THE BOOK OF LIFE's Channing Tatum Talks Portraying a Latino Character, Wooing his Wife and Magic Mike XXL
- Category: Interviews
- Created: Thursday, 16 October 2014 08:29
- Published: Thursday, 16 October 2014 17:40
- Written by Lupe R Haas
Channing Tatum may be earning Oscar buzz for his stunning turn in Foxcatcher but before audiences get to see the brilliantly acted drama - they can catch the actor in lighter fare. In the wonderfully entertaining animated flick THE BOOK OF LIFE, the versatile star voices the role of Joaquin - alongside Zoe Saldana and Diego Luna.
Directed by Jorge Gutierrez and produced by Guillermo del Toro, the comedy follows Manolo (Luna) - who struggles to fulfill the expectations of his parents and following his heart. His love for Maria (Saldana) is complicated by the fact that the dashing Joaquin is determined to win her over.
During the New York press conference for the film, Tatum spoke about being immersed in Latin culture, fatherhood and what his wife thinks about reprising his role as a stripper in Magic Mike XXL.
Q: What are the challenges of bringing a character to life with just your voice?
Channing Tatum: I guess just the letting go of the responsibility of all of him. It’s freeing at the end of the day. You just let go and just trust the director (Jorge Gutierrez). The whole reason why I signed onto this was… usually you read the script first - that’s generally how it works. Instead, he told me two stories. One personal - that I won’t share here - but it moved me almost to tears and I knew that if this movie had any amount of that in - it was truly going to be alive, emotional and real and beautiful. Then he told me the story of the Book of Life and I thought ‘Wow, this is really punk rock and cool.’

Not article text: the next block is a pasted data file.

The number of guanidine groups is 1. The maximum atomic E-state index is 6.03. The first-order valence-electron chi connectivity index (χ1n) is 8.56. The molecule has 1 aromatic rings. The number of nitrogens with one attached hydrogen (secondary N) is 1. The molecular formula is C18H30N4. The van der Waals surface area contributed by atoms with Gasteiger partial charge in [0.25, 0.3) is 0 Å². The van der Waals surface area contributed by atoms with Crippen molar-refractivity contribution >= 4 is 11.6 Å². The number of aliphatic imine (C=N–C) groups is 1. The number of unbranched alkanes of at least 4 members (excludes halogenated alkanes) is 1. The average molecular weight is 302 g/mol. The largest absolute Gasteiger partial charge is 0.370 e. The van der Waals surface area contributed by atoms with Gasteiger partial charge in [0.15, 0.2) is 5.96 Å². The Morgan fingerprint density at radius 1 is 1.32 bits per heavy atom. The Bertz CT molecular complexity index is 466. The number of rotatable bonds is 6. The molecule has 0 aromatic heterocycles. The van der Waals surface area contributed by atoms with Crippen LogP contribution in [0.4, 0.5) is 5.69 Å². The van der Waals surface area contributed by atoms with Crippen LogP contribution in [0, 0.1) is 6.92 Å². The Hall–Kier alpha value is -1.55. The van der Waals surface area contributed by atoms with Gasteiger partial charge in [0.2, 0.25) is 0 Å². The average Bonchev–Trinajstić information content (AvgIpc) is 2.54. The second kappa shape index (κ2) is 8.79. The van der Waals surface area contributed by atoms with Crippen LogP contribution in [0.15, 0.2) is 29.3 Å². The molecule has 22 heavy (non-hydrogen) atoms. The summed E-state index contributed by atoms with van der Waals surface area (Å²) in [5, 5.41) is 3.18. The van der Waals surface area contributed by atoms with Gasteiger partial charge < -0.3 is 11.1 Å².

Q: How was it immersing yourself in Mexican culture?
I really relied heavily on my own Mexican culture and heritage. I’m kidding … I'm just an American kid from the South, so I didn't really know anything about the Mexican culture. This was an education. [The Day of the Dead] is something I’m going to adopt. I’m not a religious person but I am a very spiritual person and I think the idea of life and whatever comes after - the idea of when someone moves on to whatever’s after - if the people that are still in this world treat them as though they’re there - cook them their favorite meal, serve them their favorite drinks - or tell their stories or their jokes. I think it's such a beautiful way of looking at it. It doesn't deal with it as death as in they're gone, and that's why it's literally the land of the remembered.
Q: Manolo and Joaquin go through so much to show Maria how much they care about her. Have you ever done anything like that?
I’m married, so I try to do as much as I can of that stuff. I danced with my wife for an entire three months before we actually started to date. We’ve been together nine and a half years so I’ve done a lot of that stuff. I haven’t fought monsters, but singing and dancing.